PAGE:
On Wednesday, Crown Counsel handed down 61 charges against 25 suspected rioters—among them UBC students Jensen White and Alexander Peepre.
Peepre, a 20-year-old political science student, is to date the only person charged with assault in connection with the riots. Cameron Brown, a photographer who was at the riots, claimed that Peepre struck him from behind as he tried to put out a trash can fire. Brown said he required three stitches as a result, and nearly $3000 worth of camera equipment was destroyed.
“I tried to get some clear shots of people that were causing the damage because I knew right away that that would be the best way to identify them afterward and send them off to the police,” said Brown. “The only way I know exactly what happened is from the video tape that I saw. Apparently [Peepre] sucker punched me, then ran away.”
Peepre declined comment.
An assault conviction carries a maximum sentence of ten years, but BC Civil Liberties Association executive director David Eby said it is unlikely that the Crown will recommend it.
“For first offences and particularly for people who are in university, the sentences are not going to approach the maximum,” said Eby. “They’re going to be on the much lower end, simply because having a criminal record for someone with a post-secondary education is going to be a pretty major punishment, that’s very much going to limit their employment opportunities.”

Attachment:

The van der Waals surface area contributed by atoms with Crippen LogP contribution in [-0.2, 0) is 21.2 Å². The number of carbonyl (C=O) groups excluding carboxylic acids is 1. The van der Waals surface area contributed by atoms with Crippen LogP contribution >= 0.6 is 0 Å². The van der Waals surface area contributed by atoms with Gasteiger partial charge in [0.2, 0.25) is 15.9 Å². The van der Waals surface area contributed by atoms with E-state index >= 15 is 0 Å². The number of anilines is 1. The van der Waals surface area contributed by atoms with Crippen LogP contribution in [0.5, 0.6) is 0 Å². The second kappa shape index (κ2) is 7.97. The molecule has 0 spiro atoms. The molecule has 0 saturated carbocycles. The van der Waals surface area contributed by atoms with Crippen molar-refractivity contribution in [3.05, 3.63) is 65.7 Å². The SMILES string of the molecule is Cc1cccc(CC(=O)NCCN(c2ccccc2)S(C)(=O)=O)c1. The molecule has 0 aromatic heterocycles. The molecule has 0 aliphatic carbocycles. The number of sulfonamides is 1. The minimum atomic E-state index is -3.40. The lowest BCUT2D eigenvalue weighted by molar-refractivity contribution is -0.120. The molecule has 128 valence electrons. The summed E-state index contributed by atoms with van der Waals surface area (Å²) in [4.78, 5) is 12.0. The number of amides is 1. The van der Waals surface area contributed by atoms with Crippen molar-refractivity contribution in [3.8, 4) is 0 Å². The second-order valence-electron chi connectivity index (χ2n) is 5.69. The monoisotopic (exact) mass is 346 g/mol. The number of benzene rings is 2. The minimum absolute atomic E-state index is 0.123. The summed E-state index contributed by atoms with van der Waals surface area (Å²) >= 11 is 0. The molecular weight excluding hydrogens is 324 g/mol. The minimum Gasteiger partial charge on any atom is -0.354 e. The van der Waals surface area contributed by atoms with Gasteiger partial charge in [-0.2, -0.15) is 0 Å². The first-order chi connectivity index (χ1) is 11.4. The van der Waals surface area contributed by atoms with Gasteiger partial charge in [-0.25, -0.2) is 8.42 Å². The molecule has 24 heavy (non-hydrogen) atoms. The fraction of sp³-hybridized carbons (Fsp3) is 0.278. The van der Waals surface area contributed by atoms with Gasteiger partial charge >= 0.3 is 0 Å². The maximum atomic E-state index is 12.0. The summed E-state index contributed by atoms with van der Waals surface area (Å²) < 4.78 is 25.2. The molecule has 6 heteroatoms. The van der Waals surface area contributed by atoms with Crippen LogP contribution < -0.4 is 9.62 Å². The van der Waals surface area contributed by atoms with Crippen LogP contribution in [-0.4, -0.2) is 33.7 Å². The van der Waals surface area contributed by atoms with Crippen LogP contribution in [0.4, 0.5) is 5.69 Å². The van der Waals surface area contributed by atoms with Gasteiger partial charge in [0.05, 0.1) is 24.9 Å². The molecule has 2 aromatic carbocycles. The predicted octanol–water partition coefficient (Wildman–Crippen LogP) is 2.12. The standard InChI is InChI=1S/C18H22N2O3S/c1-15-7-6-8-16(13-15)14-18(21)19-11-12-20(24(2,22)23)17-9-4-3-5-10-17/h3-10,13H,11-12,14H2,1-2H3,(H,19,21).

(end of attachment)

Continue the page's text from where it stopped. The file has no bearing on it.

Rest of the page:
White is the only non-Canadian to be charged. Hailing from Seattle, White is studying science at UBC on a student visa and is charged with mischief and participating in a riot. Eby said the Crown will almost certainly revoke White’s visa if he is convicted, in lieu of sentencing.
“Usually the Crown will say, ‘We will suspend these [charges], but we will also end your student visa, and you’ve got to leave Canada immediately and not come back.’”
White could not be reached for comment.
Another UBC student, Camille Cacnio, publicly apologized for rioting last June, amid cries that the university take additional disciplinary actions against students who were involved. But the university said that it will leave the matter to the courts.
“While the university believes all persons involved should be called upon to account for their behaviour, it does not believe the student discipline system at the university is the appropriate forum to do so,” explained Randy Schmidt, associate director of UBC Public Affairs. “The system of student discipline at the university is meant to address offences specifically committed against members and property of the university community.”
The university also said that students who have their visas revoked as a result of a criminal conviction are outside of their jurisdiction.
Eby said the publicity around the crimes and the trial has led many to wrongly equate these charges with convictions.
“A lot of people were very upset about what happened, and understandably, but the people who have been charged are still entitled to a fair trial and although their names have been released publicly because they’ve been charged, employers and schools and other should keep in mind that these people have not yet been convicted.
“Until they are, they should be given the benefit of the doubt because they are presumed innocent in our system.”